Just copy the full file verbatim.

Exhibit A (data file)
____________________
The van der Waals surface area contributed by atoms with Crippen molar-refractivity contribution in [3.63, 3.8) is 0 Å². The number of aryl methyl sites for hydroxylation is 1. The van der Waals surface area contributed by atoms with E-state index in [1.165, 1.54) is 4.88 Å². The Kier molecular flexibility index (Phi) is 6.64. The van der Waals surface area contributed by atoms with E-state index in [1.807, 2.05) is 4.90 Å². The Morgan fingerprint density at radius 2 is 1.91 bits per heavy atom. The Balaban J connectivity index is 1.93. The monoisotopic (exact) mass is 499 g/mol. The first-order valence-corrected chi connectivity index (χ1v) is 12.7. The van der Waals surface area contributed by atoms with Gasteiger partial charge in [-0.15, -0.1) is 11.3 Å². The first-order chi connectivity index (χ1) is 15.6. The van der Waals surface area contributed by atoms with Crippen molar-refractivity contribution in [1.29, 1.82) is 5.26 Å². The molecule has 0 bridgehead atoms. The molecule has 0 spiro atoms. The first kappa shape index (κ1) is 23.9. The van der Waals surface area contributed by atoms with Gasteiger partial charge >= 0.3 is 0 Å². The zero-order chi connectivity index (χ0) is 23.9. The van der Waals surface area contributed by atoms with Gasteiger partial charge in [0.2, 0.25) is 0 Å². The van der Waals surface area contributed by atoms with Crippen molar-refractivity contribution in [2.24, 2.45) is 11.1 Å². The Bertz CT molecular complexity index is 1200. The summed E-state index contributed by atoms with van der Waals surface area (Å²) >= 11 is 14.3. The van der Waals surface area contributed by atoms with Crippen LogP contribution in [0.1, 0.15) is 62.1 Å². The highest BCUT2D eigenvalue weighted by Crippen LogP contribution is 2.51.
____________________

The van der Waals surface area contributed by atoms with Crippen molar-refractivity contribution in [3.63, 3.8) is 0 Å². The number of aryl methyl sites for hydroxylation is 1. The van der Waals surface area contributed by atoms with E-state index in [1.165, 1.54) is 4.88 Å². The Kier molecular flexibility index (Phi) is 6.64. The van der Waals surface area contributed by atoms with E-state index in [1.807, 2.05) is 4.90 Å². The Morgan fingerprint density at radius 2 is 1.91 bits per heavy atom. The Balaban J connectivity index is 1.93. The monoisotopic (exact) mass is 499 g/mol. The first-order valence-corrected chi connectivity index (χ1v) is 12.7. The van der Waals surface area contributed by atoms with Gasteiger partial charge in [-0.15, -0.1) is 11.3 Å². The first-order chi connectivity index (χ1) is 15.6. The van der Waals surface area contributed by atoms with Crippen molar-refractivity contribution in [1.29, 1.82) is 5.26 Å². The molecule has 0 bridgehead atoms. The molecule has 0 spiro atoms. The first kappa shape index (κ1) is 23.9. The van der Waals surface area contributed by atoms with Gasteiger partial charge >= 0.3 is 0 Å². The zero-order chi connectivity index (χ0) is 23.9. The van der Waals surface area contributed by atoms with Gasteiger partial charge in [0.2, 0.25) is 0 Å². The van der Waals surface area contributed by atoms with Crippen molar-refractivity contribution in [2.24, 2.45) is 11.1 Å². The Bertz CT molecular complexity index is 1200. The summed E-state index contributed by atoms with van der Waals surface area (Å²) >= 11 is 14.3. The van der Waals surface area contributed by atoms with Crippen LogP contribution in [0.1, 0.15) is 62.1 Å². The highest BCUT2D eigenvalue weighted by Crippen LogP contribution is 2.51.